I recently finished reading a book called The Genesis of Science: How the Christian Middle Ages Launched the Scientific Revolution by James Hannam. The title appealed to me when I first heard of the book because of a fiction that has been promulgated since the mid-1800s of a war between religion and science. Nothing could be further from the truth. All the great strides of early science were made by Christians because they wanted to glorify their Creator by discovering how a universe created for us worked.
While some science was done by ancient Greeks, and Muslims and Chinese of the Middle Ages, it was in the Christian West where science as a continually expanding discipline was established. How ironic, then, that science has been used by secularists for the last 150 years as a battering ram against Christians. How even more ironic that we can thank Jesus of Nazareth for all the blessings of modern science and technology! Of course Christians know this, and do thank him for these blessings all the time, but just in an historical sense, without Jesus we’d still likely be stuck in some kind of “dark ages.”
In a chapter on “The Workings of Man: Medicine and Anatomy,” Hannam introduces us to English physician William Harvey, who discovered how blood circulated in the human body (or any animal for that matter). Our understanding of the heart and circulation is still based on Harvey’s work. Here’s how Hannam describes it:
Our understanding of the heart and circulation is still based on Harvey’s work. When blood leaves the heart through a pipe called the aorta, it is full of oxygen which makes it bright red. The oxygenated blood is carried all the way around the body by the arteries, which in turn branch into ever-smaller vessels until they become too tiny to see with the naked eye. These microscopic capillaries are so narrow that the blood cells can only get through them in single file. The capillaries pass the blood through the tissues of the body where the oxygen is unloaded. They then carry the deoxygenated blood, now a purple-blue color, into broader veins. These connect together like tributaries of a great river, which eventually flows back into the heart.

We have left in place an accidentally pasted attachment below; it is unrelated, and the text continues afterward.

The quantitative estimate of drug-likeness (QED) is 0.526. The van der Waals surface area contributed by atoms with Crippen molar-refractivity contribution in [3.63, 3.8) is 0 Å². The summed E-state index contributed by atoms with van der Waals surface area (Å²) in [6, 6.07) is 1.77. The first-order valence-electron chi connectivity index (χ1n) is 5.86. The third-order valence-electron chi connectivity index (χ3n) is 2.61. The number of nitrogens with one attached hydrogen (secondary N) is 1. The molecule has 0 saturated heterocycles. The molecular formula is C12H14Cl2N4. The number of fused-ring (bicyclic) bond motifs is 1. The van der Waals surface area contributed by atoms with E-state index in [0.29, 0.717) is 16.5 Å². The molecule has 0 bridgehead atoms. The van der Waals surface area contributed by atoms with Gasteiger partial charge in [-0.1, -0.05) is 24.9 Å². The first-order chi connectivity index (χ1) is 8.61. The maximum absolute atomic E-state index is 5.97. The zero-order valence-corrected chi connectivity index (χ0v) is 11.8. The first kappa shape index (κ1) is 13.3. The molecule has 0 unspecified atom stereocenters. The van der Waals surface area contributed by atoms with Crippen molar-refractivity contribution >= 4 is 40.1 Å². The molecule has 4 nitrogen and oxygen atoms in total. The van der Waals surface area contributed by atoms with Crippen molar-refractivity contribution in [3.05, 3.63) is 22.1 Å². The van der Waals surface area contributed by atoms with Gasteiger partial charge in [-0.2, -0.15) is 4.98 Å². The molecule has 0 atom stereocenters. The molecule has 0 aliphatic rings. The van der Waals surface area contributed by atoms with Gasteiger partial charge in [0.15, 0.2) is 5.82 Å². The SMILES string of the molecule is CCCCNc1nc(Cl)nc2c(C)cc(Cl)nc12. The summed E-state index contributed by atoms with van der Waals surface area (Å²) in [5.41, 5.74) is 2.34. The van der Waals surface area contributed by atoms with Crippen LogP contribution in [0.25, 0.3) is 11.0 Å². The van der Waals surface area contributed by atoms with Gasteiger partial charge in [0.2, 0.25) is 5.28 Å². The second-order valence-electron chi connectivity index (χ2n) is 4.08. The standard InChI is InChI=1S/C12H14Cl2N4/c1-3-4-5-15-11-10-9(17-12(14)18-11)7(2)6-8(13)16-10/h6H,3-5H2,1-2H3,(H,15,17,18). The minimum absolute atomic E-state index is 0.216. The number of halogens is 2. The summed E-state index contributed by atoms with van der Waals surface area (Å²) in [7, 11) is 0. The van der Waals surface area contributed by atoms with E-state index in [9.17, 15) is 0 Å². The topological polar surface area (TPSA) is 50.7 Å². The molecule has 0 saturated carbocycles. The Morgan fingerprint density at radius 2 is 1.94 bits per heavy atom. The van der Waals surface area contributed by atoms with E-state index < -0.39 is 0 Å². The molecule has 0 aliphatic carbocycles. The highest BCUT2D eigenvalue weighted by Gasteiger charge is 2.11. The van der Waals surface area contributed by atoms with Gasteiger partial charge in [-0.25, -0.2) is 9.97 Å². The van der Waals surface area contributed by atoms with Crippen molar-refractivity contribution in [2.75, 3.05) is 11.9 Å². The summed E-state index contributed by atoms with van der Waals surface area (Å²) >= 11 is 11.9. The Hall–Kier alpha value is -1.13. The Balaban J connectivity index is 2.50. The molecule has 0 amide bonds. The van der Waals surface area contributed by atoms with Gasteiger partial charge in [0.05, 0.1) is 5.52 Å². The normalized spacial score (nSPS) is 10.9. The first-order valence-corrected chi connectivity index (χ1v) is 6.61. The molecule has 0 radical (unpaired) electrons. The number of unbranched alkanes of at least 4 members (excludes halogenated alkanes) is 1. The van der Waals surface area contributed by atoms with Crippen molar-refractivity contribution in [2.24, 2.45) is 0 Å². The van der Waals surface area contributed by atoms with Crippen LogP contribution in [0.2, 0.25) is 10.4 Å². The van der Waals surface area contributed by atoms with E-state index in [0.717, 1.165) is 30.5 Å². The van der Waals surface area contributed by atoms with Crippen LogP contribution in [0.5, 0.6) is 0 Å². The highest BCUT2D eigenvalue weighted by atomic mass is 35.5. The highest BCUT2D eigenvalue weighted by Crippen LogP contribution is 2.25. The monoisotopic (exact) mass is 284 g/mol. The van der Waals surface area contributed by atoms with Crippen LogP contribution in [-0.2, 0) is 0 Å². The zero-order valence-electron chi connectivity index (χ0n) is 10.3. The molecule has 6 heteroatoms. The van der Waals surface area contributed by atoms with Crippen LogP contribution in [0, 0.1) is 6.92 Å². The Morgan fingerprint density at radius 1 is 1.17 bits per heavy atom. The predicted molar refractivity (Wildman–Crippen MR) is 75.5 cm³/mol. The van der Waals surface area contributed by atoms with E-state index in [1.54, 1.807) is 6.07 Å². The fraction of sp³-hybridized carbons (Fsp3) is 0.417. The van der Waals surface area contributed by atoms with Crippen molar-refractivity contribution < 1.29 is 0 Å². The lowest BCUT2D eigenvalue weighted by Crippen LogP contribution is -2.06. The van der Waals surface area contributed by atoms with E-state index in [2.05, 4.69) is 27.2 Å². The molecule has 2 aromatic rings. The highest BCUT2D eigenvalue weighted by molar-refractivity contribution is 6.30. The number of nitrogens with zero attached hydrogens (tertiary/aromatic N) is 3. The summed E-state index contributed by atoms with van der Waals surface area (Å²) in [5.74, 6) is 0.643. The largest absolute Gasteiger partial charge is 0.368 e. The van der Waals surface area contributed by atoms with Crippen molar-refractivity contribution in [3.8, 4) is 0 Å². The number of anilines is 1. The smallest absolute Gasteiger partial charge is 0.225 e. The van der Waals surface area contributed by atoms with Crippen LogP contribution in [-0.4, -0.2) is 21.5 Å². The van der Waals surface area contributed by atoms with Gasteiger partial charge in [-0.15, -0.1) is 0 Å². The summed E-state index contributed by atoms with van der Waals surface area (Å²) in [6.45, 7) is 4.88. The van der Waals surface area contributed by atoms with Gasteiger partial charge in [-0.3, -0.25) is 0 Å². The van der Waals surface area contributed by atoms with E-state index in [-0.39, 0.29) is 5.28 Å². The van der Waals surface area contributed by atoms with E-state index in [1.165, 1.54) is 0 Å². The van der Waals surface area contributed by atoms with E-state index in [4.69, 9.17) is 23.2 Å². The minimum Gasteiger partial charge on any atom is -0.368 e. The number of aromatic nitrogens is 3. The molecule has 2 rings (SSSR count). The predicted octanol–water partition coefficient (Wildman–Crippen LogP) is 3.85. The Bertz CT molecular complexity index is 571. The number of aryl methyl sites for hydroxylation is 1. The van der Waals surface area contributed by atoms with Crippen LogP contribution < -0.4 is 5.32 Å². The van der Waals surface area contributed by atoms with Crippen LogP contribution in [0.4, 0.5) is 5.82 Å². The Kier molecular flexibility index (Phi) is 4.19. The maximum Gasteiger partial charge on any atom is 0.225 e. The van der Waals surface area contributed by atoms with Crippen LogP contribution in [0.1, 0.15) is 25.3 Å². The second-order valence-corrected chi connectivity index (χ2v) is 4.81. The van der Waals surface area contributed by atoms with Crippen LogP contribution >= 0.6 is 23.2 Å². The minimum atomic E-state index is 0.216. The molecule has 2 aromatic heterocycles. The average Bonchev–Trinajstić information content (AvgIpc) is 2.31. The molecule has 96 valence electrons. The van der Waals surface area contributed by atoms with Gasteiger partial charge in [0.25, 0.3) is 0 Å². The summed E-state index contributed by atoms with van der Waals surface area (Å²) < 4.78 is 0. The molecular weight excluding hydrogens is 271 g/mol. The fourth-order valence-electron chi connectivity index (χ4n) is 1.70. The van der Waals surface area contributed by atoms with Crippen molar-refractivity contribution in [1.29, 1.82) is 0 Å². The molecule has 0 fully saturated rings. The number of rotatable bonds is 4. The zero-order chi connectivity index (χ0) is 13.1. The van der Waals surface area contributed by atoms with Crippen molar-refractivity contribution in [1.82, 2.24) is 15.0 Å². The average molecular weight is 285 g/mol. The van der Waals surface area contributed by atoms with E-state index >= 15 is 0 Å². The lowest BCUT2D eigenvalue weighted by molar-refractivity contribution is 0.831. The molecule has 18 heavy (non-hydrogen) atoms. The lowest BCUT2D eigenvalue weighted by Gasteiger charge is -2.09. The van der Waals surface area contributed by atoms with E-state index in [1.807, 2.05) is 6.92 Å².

The heart itself is divided into two halves, separated by a thick imp impermeable muscular wall. In each half there are two interconnected chambers, an atrium and a ventricle. The atriums provide a reservoir for blood that is waiting to be pumped by the respective ventricles. The blood that has circulated around the body flows into the right-hand atrium and is then pumped by the right ventricle to the lungs through the pulmonary artery. There it is re-oxygenated and returns to the left atrium to be pumped back through the aorta by the left ventricle.
Any rational person not steeped in a prior commitment to naturalism (i.e. atheism) would have to conclude that such an intricate and exquisite instrument must have been designed. My response when I read this: There is a God! Do atheists really expect us to believe this is a cosmic coincidence? Seriously?
You may be familiar with the “New atheists.” There is one thing about them that distinguishes them from the “old” atheists. They are convinced that children are naturally born atheists, and that religious people brainwash their kids to turn them into believers in God. But it doesn’t take brainwashing to convince children that God is the creator of the universe. Just let them read a description and see an example of the human circulatory system, and they’ll know instinctively that such a marvel of engineering was no accident.